25 likes and zero replies

  7. July 29, 2020 12:25 am

    Wind in UK currently accounts for a tiny percentage of primary energy consumption:

    Carbon Brief emphasises the lowest energy use in at least half a century as if it was a laudable achievement.
    Is it seriously suggested that wind can provide the bulk of primary energy — industrial, commercial, residential, transport — replacing oil gas etc. by 2050⸮

  8. James Broadhurst permalink
    July 29, 2020 12:58 am

    Not that long ago most of the offshore turbines had to be lifted to expose the joint between the section above water and the section hammered into the sea bed because the mortar used to seal the joint failed. I wouldn’t bet the farm on them working reliably if I were NGrid.

  9. Phillip Bratby permalink
    July 29, 2020 6:41 am

    Of course none of the onshore, offshore and solar farms in existence today will be operating in 2050 (they will probably be left to rust away). There will have to be a continuous programme of replacement – nice work if you can get somebody else to pay for it.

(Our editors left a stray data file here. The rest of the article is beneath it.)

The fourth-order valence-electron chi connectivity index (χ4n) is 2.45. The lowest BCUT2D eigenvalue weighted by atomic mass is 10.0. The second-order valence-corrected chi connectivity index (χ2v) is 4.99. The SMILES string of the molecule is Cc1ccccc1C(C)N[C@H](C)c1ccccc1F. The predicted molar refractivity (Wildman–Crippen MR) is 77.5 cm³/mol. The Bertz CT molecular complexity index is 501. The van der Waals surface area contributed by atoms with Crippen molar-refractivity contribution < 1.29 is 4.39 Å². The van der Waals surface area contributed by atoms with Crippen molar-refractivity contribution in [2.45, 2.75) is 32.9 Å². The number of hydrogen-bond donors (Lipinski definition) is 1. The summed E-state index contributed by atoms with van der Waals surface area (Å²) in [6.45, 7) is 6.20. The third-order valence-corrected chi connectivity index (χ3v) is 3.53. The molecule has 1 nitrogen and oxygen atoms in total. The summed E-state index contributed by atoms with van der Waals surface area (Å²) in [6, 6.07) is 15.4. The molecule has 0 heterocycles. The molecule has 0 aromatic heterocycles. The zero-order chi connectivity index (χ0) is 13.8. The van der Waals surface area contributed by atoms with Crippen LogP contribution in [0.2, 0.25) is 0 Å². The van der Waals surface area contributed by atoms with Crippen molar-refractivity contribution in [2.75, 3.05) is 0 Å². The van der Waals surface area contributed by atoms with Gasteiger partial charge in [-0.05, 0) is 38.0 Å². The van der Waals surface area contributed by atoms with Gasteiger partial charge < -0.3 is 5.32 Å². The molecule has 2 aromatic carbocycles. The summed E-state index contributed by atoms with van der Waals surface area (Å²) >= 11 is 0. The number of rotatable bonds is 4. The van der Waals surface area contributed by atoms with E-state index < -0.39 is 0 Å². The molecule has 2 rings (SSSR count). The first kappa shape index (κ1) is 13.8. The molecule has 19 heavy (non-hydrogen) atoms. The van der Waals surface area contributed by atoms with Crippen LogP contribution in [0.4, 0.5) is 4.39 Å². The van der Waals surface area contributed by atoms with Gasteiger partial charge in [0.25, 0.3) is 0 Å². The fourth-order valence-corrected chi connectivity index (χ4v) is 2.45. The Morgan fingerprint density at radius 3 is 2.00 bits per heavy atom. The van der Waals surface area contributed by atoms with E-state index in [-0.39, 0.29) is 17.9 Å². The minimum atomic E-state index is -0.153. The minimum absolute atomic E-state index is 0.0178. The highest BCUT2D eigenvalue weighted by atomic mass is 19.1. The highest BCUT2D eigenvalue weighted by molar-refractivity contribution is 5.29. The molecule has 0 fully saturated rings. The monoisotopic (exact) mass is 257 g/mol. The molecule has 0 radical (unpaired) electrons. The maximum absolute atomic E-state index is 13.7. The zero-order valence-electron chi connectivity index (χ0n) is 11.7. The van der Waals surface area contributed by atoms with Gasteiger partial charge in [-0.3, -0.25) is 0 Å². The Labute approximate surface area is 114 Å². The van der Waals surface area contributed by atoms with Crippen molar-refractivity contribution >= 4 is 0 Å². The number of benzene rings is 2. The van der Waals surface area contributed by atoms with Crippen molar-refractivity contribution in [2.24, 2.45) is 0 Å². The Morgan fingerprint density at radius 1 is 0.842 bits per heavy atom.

I wonder if it is a condition of employment in NG ESO that you must be a member of the Green Party and a supporter of XR.

  10. Hugh Sharman permalink
    July 29, 2020 8:01 am

    I have no reason to doubt Timera’s guestimate that 80 GW of European dispatchable capacity (coal, gas and nuclear) will shutter before 2030, causing most European systems into net power deficit. (posted by Paul in February). Those inter-connectors, on which Grid is counting, will be useless during a typical winter fortnight of high pressure, cold weather, covering the whole of NW Europe.

  11. Chaswarnertoo permalink
    July 29, 2020 8:30 am

    This is insanity. Time to buy a diesel genny.

  12. Thomas Carr permalink
    July 29, 2020 10:03 am

    Good contribution by I-am-not-a-robot. We run the risk of emulating other interest groups who only listen to what is going round in their own barrel and are not open to other points of view either because it reveals their closed minds or is a challenge to their own blind faith in renewables etc.
    Paul H must be pleased by the amount of expertise he has garnered/stimulated but is that as far as we have got. Who for instance writes to their MPs – admittedly a somewhat redundant course of action?